National Heritage Area

NEH "Most Southern Place" Workshop June Session: Day 6

Today was a great closing to a formative and inspiring week! The participants began the morning with a lecture by Dr. John Strait. He discussed some of the major themes of the week- blues, culture, and religion- and how these aspects of the Delta spread throughout America. After a break from lunch, participants returned to make their “Mojos”. This activity involved “tying-up” everything inside a bag of mojo. The mojo bag includes items such as flowers from the Chinese cemetery, red brick from Dockery plantation, and pieces of Fannie Lou Hamer’s voter registration form, and it is a tool that will help the teachers remember all that they learned here in the Delta. Finally, participants completed evaluations and prepared to say goodbye to the Mississippi Delta- the Most Southern Place on Earth.

Print Friendly and PDF

Delta Center hosts Mississippi Commission for Volunteer Services at Delta State

The Board of Commissioners and staff of Volunteer Mississippi met recently at Delta State University's Alumni House. Presentations were given by Dr. Rolando Herts of The Delta Center for Culture and Learning and Linda Stringfellow of the Center for Community and Economic Development.

The Board of Commissioners and staff of Volunteer Mississippi met recently at Delta State University's Alumni House. Presentations were given by Dr. Rolando Herts of The Delta Center for Culture and Learning and Linda Stringfellow of the Center for Community and Economic Development.

The Delta Center for Culture and Learning recently hosted the Board of Commissioners of Volunteer Mississippi, also known as the Mississippi Commission for Volunteer Services. Volunteer Mississippi’s mission is to engage and support Mississippians of all ages and backgrounds in service to their communities.

According to David Mallery, executive director of Volunteer Mississippi, this is the first time in his eight-year tenure that the Board of Commissioners has met in a Mississippi Delta community.

“We are very impressed with the facilities at Delta State and the professionalism and hospitality that we have experienced here on campus and in the Cleveland community,” said Mallery. “We look forward to more opportunities to connect the Board of Commissioners and Volunteer Mississippi with organizations in the Delta. We appreciate The Delta Center for welcoming us to the region.”

Volunteer Mississippi commissioners and staff members from around the state traveled to Cleveland for the two-day meeting experience. The group’s various points of origin included municipalities as far east as Columbus and as far south as Gulfport and Bay St. Louis.

The meeting took place at Delta State’s Alumni House. Dr. Rolando Herts provided an overview of The Delta Center’s signature partnership programs including the National Endowment for the Humanities “Most Southern Place on Earth” workshop, the International Delta Blues Project, and the Mississippi Delta National Heritage Area. Linda Stringfellow also was invited to present on the Mississippi Delta Service Corps, an Americorps VISTA program based at Delta State’s Center for Community and Economic Development.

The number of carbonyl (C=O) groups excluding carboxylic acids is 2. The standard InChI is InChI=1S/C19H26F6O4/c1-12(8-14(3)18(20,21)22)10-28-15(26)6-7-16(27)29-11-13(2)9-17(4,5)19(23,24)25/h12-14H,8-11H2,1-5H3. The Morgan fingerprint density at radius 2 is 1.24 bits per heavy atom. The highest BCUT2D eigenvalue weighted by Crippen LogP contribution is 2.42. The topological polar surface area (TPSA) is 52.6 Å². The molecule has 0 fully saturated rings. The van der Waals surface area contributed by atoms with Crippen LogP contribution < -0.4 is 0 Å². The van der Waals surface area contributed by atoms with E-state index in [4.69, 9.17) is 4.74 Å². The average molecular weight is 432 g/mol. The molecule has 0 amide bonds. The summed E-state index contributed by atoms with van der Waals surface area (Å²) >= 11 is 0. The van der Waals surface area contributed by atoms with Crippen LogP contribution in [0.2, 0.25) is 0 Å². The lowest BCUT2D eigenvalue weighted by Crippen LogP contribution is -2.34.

“Marian Wright Edelman, founder of the Children’s Defense Fund, is quoted as saying, ‘Service is the rent we pay for living,’” said Herts. “Life for so many Delta residents is economically and socially challenged. Many of these challenges are tied to the Delta’s culture and history. The Delta Center’s programming offers ways for residents and visitors not only to understand our culture and history better, but also to discover ways to become engaged in creating change for the better. We look forward to exploring such opportunities with Volunteer Mississippi.”

Dr. Richard Conville, board chair of the commission, echoed Herts’ comments about how understanding local culture enhances community service.

“Volunteer Mississippi has a strong presence in Delta communities through the Mississippi National Service Network, which includes Americorps, Senior Corps and VISTA,” said Conville. “It makes sense for our Board of Commissioners to have more regular meetings in the Delta so that we can learn more firsthand about the culture of the communities that we are serving. The Delta Center has helped us to begin this process.”

During their stay, the group also toured GRAMMY Museum® Mississippi, learning about the museum’s community volunteer docent program. Afterwards, they dined on authentic Delta barbecue and catfish at Airport Grocery and stayed overnight at a local hotel.

“Everyone here has been so welcoming,” said commissioner Janis Lane from Byram. “I will definitely encourage my family and friends to visit the Delta.”

“Dr. Herts told us about the GRAMMY’s Top 40 Places to Visit in the Delta website,” said commissioner Roktabija Abdul-Azeez from Jackson. “Now that I know about it, I will be using it to plan my next trip to the Delta.”

Established in 1994 as the Mississippi Commission for Volunteer Service, Volunteer Mississippi has worked to encourage a culture of citizenship, service and responsibility to America. In partnership with the Corporation for National and Community Service, Mississippi Institutions of Higher Learning, Mississippi Department of Education, Mississippi Center for Nonprofits, and faith-based and community organizations statewide, Volunteer Mississippi fosters community engagement and building volunteer capacity throughout the state.